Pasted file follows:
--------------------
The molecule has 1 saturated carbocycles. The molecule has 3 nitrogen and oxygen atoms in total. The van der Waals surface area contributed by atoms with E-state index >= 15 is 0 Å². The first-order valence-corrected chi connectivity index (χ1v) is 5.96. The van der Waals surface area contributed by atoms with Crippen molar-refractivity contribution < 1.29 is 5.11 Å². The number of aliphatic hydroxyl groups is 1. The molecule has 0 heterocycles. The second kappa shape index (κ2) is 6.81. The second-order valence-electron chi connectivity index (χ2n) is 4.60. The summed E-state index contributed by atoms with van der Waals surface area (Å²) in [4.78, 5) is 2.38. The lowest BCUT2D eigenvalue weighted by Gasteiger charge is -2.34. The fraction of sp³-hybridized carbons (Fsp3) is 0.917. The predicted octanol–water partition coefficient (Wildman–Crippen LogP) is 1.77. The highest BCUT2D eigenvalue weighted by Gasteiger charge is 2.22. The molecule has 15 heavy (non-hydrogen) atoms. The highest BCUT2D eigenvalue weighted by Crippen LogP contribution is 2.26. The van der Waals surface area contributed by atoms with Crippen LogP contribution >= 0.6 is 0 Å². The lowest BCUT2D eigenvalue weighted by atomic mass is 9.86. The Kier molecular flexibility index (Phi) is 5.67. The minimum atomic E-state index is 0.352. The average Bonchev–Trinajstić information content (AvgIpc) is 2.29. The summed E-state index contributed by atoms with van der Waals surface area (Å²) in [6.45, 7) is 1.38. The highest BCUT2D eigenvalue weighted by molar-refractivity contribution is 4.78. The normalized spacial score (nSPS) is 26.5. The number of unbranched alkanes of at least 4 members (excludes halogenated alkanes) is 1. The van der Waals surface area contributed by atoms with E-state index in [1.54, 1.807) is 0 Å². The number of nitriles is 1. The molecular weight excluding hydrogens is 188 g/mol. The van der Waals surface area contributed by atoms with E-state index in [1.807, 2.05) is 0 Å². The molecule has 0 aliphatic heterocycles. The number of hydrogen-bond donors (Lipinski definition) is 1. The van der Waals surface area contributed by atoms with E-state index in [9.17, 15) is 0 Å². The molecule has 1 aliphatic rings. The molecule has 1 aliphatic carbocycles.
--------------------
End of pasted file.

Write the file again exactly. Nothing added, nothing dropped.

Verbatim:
The molecule has 1 saturated carbocycles. The molecule has 3 nitrogen and oxygen atoms in total. The van der Waals surface area contributed by atoms with E-state index >= 15 is 0 Å². The first-order valence-corrected chi connectivity index (χ1v) is 5.96. The van der Waals surface area contributed by atoms with Crippen molar-refractivity contribution < 1.29 is 5.11 Å². The number of aliphatic hydroxyl groups is 1. The molecule has 0 heterocycles. The second kappa shape index (κ2) is 6.81. The second-order valence-electron chi connectivity index (χ2n) is 4.60. The summed E-state index contributed by atoms with van der Waals surface area (Å²) in [4.78, 5) is 2.38. The lowest BCUT2D eigenvalue weighted by Gasteiger charge is -2.34. The fraction of sp³-hybridized carbons (Fsp3) is 0.917. The predicted octanol–water partition coefficient (Wildman–Crippen LogP) is 1.77. The highest BCUT2D eigenvalue weighted by Gasteiger charge is 2.22. The molecule has 15 heavy (non-hydrogen) atoms. The highest BCUT2D eigenvalue weighted by Crippen LogP contribution is 2.26. The van der Waals surface area contributed by atoms with Crippen LogP contribution >= 0.6 is 0 Å². The lowest BCUT2D eigenvalue weighted by atomic mass is 9.86. The Kier molecular flexibility index (Phi) is 5.67. The minimum atomic E-state index is 0.352. The average Bonchev–Trinajstić information content (AvgIpc) is 2.29. The summed E-state index contributed by atoms with van der Waals surface area (Å²) in [6.45, 7) is 1.38. The highest BCUT2D eigenvalue weighted by molar-refractivity contribution is 4.78. The normalized spacial score (nSPS) is 26.5. The number of unbranched alkanes of at least 4 members (excludes halogenated alkanes) is 1. The van der Waals surface area contributed by atoms with E-state index in [1.54, 1.807) is 0 Å². The number of nitriles is 1. The molecular weight excluding hydrogens is 188 g/mol. The van der Waals surface area contributed by atoms with E-state index in [1.807, 2.05) is 0 Å². The molecule has 0 aliphatic heterocycles. The number of hydrogen-bond donors (Lipinski definition) is 1. The van der Waals surface area contributed by atoms with E-state index in [9.17, 15) is 0 Å². The molecule has 1 aliphatic rings. The molecule has 1 aliphatic carbocycles.